I recently did some training that involved building a gantry crane. We do it at least once a year as part on the FEMA "O" Course or the stone-age Olympics as I like to refer to it.
I'd like to get some different takes on construction of the crane and or little things found through trial and error that worked well for you. This like anything else is a skill that the more times you do it you always find ways to improve upon it.
The pic below shows the crane constructed from 6x6x16' lumber lashed and frapped together. The legs are dug into the ground aprox 1'. We have used webbing and pinned the legs in place before to control any possible movement. The raise is being done by a 25:1 MAS (2900 lb. Load) The lowering operation is a 2:1 MAS running through a rack. The load was lifted initially off the ground by means of a come-along.
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Thread: Gantry Crane
06-10-2011, 02:33 PM #1
Gantry Crane"Training Prepares You...For Moments That Define You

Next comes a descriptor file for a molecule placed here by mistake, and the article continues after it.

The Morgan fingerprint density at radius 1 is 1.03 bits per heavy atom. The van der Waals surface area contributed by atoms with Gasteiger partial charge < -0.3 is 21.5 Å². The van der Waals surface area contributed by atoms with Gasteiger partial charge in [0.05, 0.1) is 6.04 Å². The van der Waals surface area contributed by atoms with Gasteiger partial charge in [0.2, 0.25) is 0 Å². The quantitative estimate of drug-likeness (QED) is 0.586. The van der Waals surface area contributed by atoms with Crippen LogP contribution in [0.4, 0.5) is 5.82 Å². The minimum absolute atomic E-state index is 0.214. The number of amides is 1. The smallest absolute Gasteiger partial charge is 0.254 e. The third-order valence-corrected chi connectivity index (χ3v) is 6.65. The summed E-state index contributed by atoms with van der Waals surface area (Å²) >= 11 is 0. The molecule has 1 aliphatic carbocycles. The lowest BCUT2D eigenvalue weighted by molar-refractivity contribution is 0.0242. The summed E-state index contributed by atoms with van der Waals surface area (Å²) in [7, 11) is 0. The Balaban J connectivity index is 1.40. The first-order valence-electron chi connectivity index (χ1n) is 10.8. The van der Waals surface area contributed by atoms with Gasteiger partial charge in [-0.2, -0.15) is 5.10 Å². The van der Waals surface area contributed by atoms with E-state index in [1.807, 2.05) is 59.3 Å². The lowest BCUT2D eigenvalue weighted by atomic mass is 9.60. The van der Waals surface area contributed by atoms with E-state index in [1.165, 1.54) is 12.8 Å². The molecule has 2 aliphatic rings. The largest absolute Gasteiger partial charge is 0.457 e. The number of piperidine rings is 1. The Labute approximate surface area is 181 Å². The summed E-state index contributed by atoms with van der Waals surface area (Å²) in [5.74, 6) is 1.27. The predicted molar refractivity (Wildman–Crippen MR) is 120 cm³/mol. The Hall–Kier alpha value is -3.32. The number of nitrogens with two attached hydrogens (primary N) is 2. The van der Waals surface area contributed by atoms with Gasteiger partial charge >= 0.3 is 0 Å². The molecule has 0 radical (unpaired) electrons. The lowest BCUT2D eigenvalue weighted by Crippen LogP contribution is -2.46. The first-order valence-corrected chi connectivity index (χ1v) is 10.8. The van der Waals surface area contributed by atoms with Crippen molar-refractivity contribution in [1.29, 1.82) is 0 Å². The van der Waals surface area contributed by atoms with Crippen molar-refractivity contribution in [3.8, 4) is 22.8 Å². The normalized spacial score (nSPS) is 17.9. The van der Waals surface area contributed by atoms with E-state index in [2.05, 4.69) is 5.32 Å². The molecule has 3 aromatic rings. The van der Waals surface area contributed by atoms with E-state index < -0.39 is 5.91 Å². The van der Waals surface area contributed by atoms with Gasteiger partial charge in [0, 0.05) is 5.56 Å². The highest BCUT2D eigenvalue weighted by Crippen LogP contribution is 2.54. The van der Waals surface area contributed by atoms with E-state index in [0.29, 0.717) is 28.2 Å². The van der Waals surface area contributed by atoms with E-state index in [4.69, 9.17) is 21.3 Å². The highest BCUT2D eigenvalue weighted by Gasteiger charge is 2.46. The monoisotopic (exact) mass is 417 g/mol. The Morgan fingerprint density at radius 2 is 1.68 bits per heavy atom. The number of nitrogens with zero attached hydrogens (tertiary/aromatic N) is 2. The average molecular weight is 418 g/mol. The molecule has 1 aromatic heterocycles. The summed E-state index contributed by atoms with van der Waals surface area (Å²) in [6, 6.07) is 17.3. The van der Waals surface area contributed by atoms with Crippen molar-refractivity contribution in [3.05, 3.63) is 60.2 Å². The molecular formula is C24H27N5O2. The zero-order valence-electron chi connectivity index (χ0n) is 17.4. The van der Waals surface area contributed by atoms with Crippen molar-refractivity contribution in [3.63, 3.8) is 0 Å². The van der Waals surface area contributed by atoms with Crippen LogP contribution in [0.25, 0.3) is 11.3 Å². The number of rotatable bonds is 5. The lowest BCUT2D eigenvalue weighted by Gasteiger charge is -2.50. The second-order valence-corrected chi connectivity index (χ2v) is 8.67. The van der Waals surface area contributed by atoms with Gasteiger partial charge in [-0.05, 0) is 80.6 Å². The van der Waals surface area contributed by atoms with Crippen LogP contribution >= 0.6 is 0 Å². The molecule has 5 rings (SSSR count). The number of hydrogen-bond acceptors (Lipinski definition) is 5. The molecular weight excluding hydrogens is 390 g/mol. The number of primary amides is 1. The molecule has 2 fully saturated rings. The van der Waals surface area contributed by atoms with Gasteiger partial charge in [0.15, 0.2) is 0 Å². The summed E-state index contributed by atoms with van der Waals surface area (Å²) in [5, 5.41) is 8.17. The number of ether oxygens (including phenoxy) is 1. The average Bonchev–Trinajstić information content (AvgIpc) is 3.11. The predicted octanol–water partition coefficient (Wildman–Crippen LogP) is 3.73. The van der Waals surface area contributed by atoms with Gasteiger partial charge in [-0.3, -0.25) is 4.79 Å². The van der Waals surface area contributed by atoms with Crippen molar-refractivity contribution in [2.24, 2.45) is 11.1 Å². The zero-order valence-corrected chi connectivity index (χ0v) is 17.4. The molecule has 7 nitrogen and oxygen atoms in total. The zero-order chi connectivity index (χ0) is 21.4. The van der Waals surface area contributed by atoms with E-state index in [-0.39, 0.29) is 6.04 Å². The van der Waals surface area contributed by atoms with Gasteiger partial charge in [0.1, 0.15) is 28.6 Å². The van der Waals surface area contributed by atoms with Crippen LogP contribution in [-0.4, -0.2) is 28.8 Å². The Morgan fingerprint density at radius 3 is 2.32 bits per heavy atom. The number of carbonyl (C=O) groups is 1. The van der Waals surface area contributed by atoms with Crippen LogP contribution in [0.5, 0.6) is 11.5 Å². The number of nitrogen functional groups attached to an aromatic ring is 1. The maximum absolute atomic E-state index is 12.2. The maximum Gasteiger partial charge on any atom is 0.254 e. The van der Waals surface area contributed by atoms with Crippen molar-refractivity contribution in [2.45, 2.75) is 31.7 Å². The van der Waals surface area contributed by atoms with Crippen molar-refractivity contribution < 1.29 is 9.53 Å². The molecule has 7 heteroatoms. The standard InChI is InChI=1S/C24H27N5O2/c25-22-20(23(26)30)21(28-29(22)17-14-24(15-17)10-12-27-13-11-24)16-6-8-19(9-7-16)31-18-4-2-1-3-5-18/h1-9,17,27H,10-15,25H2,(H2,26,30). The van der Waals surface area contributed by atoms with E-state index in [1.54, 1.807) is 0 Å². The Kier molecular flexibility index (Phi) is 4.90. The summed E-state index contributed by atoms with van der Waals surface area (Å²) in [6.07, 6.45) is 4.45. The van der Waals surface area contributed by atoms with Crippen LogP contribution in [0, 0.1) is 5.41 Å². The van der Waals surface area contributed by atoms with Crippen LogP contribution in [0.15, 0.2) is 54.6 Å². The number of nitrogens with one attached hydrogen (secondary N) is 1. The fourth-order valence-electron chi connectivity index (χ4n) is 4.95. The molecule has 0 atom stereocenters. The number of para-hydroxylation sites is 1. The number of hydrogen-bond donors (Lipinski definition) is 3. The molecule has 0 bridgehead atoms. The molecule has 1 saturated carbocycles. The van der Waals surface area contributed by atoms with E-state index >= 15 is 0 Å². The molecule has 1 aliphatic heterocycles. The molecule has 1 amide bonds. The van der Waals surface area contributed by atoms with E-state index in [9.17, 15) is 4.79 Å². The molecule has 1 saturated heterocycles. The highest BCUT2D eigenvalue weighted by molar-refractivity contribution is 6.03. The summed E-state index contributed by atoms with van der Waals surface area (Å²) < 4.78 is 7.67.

06-10-2011, 03:41 PM #2
- Join Date
- Apr 2001
I have never used this technique in the field in 20+ years of USAR. Done it many times in training, but never needed to pull it out of the tool box. I just don't see much practicality to it in the field; maybe somone has a heroic story to tell where they put this together. I see it more as a team building skill and nothing more. In most USAR environments there are too many other options to move large debris that don't require the manpower and equipment to make a gantry.
In the "old days" you used a rigging sling to lift the block. That is as the gantry sat up the static sling lifted the block. I was introduced to the cum-a-long a few years ago...All I can say is be careful...I have more confidence in a static sling (crane rigging sling) than a cum-a-long. To operate the cum-a-long you have to be in fairly close proximity to the load. If the cum-a-long or carabiner fail, that could be the end to your toes!!! During an evolution at an SCT class where I was a student that exact thing happened. The kid running the cum-a-long crapped himself! Yes the failure most likely would have occured using the sling, but the no one would have been inches from loosing a foot.
06-12-2011, 09:58 PM #3
Anymore pictures, other angles, etc...John D. Calamia, BS, NREMTP, FP-C
06-12-2011, 10:18 PM #4
Sorry John... No other shots I took that pic quickly during the operation."Training Prepares You...For Moments That Define You
06-15-2011, 06:05 PM #5"Training Prepares You...For Moments That Define You
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